American’s often forget the genius godfather of the modern electrical age–Serbian inventor Nikola Tesla.  In my first novel, The Altered States of Hector Haveck, I did my best to incorporate Tesla into the modern storyline, via a series of flashbacks.

Most of the story arc of Nikola Tesla, the world’s greatest yet most unrecognized inventor, is based on true events.  His innumerable contributions to society are generally unnoticed or worse, attributed to others who worked from his patents and ideas. 

Immediately after his death in 1943, the U.S. Government, embroiled in World Word II, seized his assets and for security reasons, correctly fearing many of his unfinished plans might be stolen and put to use by the foreign enemies.

Much of Tesla’s groundbreaking work is still not entirely understood or able to be duplicated even today.  Even more of it is right under our noses, taken for granted…or in the experimental laboratories of untold agents within the military/industrial complex.

Excerpt from the short story, “The Electrical Man.”  

The Offices of Nikola Tesla,

1898, New York, USA

There were men who respected him and others who thought he was “off his chump.”  But pigeons never judged and Tesla loved them for it.  Several waited outside his windowsills for seeds, but he was at a crucial point in his work and begged their patience.

“Wait, my angelic friends, I’m on the verge of cracking the planet in half…”

He smirked at his own hyperbole…but it was true, he was indeed puzzling out the resonant frequency of the Earth.  He turned an air pressure value and monitored its corresponding gauge, the pressure powering the pneumatic piston of his tiny electro-mechanical oscillator.  He observed the piston then tweaked the pressure a little more, and again, obsessive about accuracy.  Such was the nature of his business.  “Close enough” wasn’t in his vocabulary.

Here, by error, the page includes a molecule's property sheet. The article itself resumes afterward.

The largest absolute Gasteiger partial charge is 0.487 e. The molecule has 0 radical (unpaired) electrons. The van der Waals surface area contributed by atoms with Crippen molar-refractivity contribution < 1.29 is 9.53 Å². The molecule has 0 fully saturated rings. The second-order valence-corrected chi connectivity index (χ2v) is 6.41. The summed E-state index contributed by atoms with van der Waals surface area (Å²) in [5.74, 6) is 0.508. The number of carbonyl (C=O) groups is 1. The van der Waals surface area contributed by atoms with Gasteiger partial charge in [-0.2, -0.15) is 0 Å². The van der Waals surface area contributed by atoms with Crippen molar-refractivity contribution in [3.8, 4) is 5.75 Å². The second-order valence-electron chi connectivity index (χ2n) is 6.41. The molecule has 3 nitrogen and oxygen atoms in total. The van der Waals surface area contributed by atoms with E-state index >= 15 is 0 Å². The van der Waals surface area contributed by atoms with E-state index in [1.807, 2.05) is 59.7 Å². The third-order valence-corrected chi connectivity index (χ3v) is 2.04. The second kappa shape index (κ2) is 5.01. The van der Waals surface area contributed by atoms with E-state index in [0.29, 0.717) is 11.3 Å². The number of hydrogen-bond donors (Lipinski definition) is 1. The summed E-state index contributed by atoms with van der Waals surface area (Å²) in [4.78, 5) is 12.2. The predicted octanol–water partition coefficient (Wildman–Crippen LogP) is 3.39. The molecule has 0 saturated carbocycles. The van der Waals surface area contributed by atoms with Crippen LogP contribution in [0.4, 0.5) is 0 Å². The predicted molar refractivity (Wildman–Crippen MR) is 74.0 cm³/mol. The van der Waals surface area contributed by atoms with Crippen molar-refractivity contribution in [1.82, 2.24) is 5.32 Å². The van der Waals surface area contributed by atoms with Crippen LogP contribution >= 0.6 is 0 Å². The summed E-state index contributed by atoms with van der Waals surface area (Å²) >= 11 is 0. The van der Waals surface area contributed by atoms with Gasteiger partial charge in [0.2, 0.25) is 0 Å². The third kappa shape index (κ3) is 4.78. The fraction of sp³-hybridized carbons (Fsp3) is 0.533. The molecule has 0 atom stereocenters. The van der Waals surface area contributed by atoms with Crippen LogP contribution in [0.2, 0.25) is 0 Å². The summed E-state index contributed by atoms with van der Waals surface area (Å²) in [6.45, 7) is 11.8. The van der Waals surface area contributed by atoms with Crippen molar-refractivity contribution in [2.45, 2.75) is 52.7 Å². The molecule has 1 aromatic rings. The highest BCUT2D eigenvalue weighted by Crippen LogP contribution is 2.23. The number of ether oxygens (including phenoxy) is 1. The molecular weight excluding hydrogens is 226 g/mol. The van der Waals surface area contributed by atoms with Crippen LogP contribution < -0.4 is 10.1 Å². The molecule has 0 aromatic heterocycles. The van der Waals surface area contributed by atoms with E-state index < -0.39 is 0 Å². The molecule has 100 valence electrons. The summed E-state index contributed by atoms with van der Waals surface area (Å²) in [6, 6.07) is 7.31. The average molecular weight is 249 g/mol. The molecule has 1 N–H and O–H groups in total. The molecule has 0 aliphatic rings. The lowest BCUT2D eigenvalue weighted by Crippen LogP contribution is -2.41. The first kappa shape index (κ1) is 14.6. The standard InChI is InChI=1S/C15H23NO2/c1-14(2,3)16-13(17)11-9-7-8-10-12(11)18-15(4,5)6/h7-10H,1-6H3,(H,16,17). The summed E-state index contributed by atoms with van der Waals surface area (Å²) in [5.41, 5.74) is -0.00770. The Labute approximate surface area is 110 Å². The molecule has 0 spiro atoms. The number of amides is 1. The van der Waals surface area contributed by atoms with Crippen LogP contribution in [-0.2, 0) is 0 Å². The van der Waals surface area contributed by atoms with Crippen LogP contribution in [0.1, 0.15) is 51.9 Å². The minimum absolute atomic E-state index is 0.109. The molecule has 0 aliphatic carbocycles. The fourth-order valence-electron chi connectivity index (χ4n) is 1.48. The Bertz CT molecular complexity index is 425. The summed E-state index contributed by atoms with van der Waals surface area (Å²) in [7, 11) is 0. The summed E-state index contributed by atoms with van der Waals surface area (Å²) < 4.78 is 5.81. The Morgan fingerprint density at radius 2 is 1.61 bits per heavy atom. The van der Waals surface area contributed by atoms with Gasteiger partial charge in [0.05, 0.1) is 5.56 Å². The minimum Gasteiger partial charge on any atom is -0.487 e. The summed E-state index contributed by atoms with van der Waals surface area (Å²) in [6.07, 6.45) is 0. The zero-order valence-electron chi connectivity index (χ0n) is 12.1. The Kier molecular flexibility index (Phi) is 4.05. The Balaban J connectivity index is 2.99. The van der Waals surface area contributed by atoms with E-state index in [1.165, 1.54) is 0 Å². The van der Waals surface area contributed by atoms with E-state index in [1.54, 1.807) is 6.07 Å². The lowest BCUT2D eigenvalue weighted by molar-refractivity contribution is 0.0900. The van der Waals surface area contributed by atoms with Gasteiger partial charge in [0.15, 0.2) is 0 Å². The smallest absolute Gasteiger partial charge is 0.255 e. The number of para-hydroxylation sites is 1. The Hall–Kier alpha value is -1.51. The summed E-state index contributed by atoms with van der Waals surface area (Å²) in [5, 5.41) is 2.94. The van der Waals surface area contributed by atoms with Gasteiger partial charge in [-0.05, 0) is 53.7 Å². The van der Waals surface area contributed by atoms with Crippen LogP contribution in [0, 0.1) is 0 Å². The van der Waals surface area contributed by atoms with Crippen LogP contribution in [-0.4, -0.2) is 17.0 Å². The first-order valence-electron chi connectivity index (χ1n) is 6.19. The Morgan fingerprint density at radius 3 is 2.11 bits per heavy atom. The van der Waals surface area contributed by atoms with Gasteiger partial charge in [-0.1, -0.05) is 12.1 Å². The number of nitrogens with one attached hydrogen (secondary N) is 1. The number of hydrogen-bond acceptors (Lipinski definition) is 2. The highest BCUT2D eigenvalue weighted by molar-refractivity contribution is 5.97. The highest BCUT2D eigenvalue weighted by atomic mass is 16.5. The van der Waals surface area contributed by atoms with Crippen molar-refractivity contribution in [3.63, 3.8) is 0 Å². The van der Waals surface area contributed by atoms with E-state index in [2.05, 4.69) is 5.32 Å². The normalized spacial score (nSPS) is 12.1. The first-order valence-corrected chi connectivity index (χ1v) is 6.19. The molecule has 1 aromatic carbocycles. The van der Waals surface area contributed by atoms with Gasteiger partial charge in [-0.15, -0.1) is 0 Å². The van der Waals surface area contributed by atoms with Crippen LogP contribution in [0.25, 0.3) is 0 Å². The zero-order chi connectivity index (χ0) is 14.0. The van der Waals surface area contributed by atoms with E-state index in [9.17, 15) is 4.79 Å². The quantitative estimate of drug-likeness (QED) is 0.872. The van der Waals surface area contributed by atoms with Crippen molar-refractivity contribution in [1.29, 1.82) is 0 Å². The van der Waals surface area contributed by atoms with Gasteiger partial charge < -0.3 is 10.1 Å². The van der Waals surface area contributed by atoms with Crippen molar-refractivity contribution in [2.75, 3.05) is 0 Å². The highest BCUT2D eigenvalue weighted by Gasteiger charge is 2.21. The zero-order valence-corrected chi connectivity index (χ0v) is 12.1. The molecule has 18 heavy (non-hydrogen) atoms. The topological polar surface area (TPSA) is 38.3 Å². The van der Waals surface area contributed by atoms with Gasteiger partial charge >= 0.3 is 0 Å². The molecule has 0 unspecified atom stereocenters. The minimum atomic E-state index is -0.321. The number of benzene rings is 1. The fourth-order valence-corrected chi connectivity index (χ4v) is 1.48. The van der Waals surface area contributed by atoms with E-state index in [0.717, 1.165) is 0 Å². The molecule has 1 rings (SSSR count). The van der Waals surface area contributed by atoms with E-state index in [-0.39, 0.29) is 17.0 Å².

Tesla straightened his midnight black suit jacket, his appearance always a priority, even over his own body’s well-being.  A brief flash of electric blue clouded his view, a vision he knew would not be banished.  So he worked past it, through it, as he had done with the others.  Operating on just six hours of sleep over a span of three days, he fleetingly entertained the thought of brewing coffee, though he’d long abstained from caffeine for the health of his heart.  That heart—his Achilles heel, and although he often proclaimed his plan to live to one hundred and fifty years, he suspected his heart might betray him before then.

Lethargy was shoved aside while the pigeons, emboldened by hunger, pecked the panes.  Streaks of feathery lightening spiderwebbed the room, but they’d seen it all before.

“Patience.  You will not starve!”

The effects of endless days of toil returned, and he sat, undershirt damp with sweat.  Satisfied the seven-inch oscillator, firmly attached to one of the iron building supports, was tuned up to specs, he left it unattended a few moments.  Via an armature vibrating within a sturdy casing, the tiny steam-powered mechanism began to resonate with the building’s frequency.  Using a mere five pounds of pressure to operate, within the casing the pressure soared to an 400psi, putting the pocket-sized device under enormous strain.  Incredibly, it had the potential to shake the office apart if left to its course.  Tesla didn’t notice.

A tickle of sweat dripped into his bloodshot eye.  He blinked away the sting rather than soil his pristine handkerchief, and decided to simply close his eyes to rest them.  Outside the relatively calm confines of 46 E. Houston Street, Staten Island had started to shake.